Hamburg: Carl Ernst Bohn, 1796. Image size: 26.5 x 17.75." Item #3742
Christoph Ebeling, a German professor of history and classical languages, produced "[o]ne of the most comprehensive, detailed and sympathetic geographic descriptions of America" in the early years of the new republic (Walter Ristow, "The Ebeling-Sotzmann Atlas von Nordamerika," in The Map Collector, March, 1981). Ebeling engaged Berlin-based cartographer Daniel Sotzmann to prepare an 18-map atlas to complement his multi-volume geography of the United States, Erdbeschreibung und Geschichte von Amerika. The project foundered, however, and only ten state maps were ultimately produced during the years 1796-99. Despite being compiled in Europe, the Ebeling/Sotzmann maps are generally considered among the best maps of the ten states available at the time.
Ebeling's correspondence (as quoted by Ralph Brown) notes that the base maps for his New Hampshire were the 1791 Jeremy Belknap and the 1784 Samuel Holland maps of the state/province. The Ebeling/Sotzmann New Hampshire has the distinction of being the first map to name Mount Washington ("Washington B." with "B" for the German "Berg").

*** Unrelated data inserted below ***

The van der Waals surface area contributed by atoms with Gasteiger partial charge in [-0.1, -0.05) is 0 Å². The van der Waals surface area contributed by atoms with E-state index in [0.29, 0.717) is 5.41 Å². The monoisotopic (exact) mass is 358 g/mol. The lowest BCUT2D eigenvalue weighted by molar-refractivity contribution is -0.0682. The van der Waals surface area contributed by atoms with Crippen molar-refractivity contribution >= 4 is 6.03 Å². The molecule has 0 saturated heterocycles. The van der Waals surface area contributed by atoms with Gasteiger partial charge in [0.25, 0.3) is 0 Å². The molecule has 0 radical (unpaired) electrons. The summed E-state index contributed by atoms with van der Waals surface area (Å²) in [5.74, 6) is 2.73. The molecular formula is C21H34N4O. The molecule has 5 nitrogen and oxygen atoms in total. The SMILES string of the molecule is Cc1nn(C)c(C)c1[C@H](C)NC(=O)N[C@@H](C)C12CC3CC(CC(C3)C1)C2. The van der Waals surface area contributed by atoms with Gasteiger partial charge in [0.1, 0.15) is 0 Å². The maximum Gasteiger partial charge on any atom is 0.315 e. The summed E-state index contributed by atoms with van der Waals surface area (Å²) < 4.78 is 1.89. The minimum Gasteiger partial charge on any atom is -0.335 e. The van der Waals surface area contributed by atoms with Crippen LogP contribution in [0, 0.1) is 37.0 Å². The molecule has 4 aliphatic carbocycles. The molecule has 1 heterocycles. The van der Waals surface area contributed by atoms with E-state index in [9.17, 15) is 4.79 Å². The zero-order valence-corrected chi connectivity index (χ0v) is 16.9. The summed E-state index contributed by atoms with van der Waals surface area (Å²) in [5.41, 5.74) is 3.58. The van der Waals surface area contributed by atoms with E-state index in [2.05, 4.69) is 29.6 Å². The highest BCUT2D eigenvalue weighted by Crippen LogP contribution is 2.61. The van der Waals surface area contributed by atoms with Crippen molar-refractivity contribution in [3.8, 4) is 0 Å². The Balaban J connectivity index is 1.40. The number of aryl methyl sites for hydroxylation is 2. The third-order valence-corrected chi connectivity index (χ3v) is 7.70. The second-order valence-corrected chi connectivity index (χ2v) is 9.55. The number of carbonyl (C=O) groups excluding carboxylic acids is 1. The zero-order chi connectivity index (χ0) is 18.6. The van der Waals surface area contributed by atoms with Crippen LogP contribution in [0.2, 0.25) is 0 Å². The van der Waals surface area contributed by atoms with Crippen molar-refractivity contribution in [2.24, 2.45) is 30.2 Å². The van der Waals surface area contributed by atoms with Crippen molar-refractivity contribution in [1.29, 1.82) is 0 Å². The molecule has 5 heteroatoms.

All of the Ebeling-Sotzmann maps are extremely scarce; only a handful of institutions have a complete set of the ten maps that were published. Indeed, Ristow comments that the maps are "among the rarest of cartographic Americana for the closing decade of the eighteenth century."
References: Cobb, Maps of New Hampshire to 1900: 75. Ristow, American Maps and Mapmakers: pp. 169-178. Brown, "Early Maps of the United States: The Ebeling-Sotzmann Maps of the Northern Seaboard States" appearing in Geographical Review 30 (July, 1940). Apt, Maps of the White Mountains of New Hampshire, 1677-1988: Map 2. David Rumsey Map Collection: List no. 13092.000.
Condition: Original hand color. Trimmed close to platemark. Two straight horizontal separations across the sheet have been neatly closed on the reverse and the entire map has been laid down on tissue. The lower closed horizontal separation causes an extremely minor loss of printed surface. A bright example with a very good impression and very limited foxing. Overall, an attractive example